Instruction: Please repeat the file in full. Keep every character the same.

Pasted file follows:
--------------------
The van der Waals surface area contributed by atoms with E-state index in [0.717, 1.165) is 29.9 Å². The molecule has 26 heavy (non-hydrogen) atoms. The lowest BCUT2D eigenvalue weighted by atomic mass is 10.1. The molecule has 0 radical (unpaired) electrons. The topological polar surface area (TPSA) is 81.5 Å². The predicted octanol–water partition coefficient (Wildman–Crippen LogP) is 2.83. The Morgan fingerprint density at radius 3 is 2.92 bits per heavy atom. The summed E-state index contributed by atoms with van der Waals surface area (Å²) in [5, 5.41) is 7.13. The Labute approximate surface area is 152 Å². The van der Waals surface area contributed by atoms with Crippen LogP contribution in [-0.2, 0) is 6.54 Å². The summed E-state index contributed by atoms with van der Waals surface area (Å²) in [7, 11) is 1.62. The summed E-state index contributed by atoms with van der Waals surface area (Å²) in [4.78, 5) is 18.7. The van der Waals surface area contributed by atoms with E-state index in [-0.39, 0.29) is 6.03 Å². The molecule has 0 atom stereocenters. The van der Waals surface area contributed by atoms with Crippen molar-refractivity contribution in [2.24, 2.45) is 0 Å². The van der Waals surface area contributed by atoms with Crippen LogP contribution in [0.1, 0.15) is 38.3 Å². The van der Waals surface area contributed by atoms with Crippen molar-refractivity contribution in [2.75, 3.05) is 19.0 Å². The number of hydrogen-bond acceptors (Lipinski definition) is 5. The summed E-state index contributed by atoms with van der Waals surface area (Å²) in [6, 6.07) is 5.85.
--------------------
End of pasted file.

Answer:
The van der Waals surface area contributed by atoms with E-state index in [0.717, 1.165) is 29.9 Å². The molecule has 26 heavy (non-hydrogen) atoms. The lowest BCUT2D eigenvalue weighted by atomic mass is 10.1. The molecule has 0 radical (unpaired) electrons. The topological polar surface area (TPSA) is 81.5 Å². The predicted octanol–water partition coefficient (Wildman–Crippen LogP) is 2.83. The Morgan fingerprint density at radius 3 is 2.92 bits per heavy atom. The summed E-state index contributed by atoms with van der Waals surface area (Å²) in [5, 5.41) is 7.13. The Labute approximate surface area is 152 Å². The van der Waals surface area contributed by atoms with Crippen LogP contribution in [-0.2, 0) is 6.54 Å². The summed E-state index contributed by atoms with van der Waals surface area (Å²) in [7, 11) is 1.62. The summed E-state index contributed by atoms with van der Waals surface area (Å²) in [4.78, 5) is 18.7. The van der Waals surface area contributed by atoms with E-state index in [-0.39, 0.29) is 6.03 Å². The molecule has 0 atom stereocenters. The van der Waals surface area contributed by atoms with Crippen molar-refractivity contribution in [2.24, 2.45) is 0 Å². The van der Waals surface area contributed by atoms with Crippen LogP contribution in [0.1, 0.15) is 38.3 Å². The van der Waals surface area contributed by atoms with Crippen molar-refractivity contribution in [2.75, 3.05) is 19.0 Å². The number of hydrogen-bond acceptors (Lipinski definition) is 5. The summed E-state index contributed by atoms with van der Waals surface area (Å²) in [6, 6.07) is 5.85.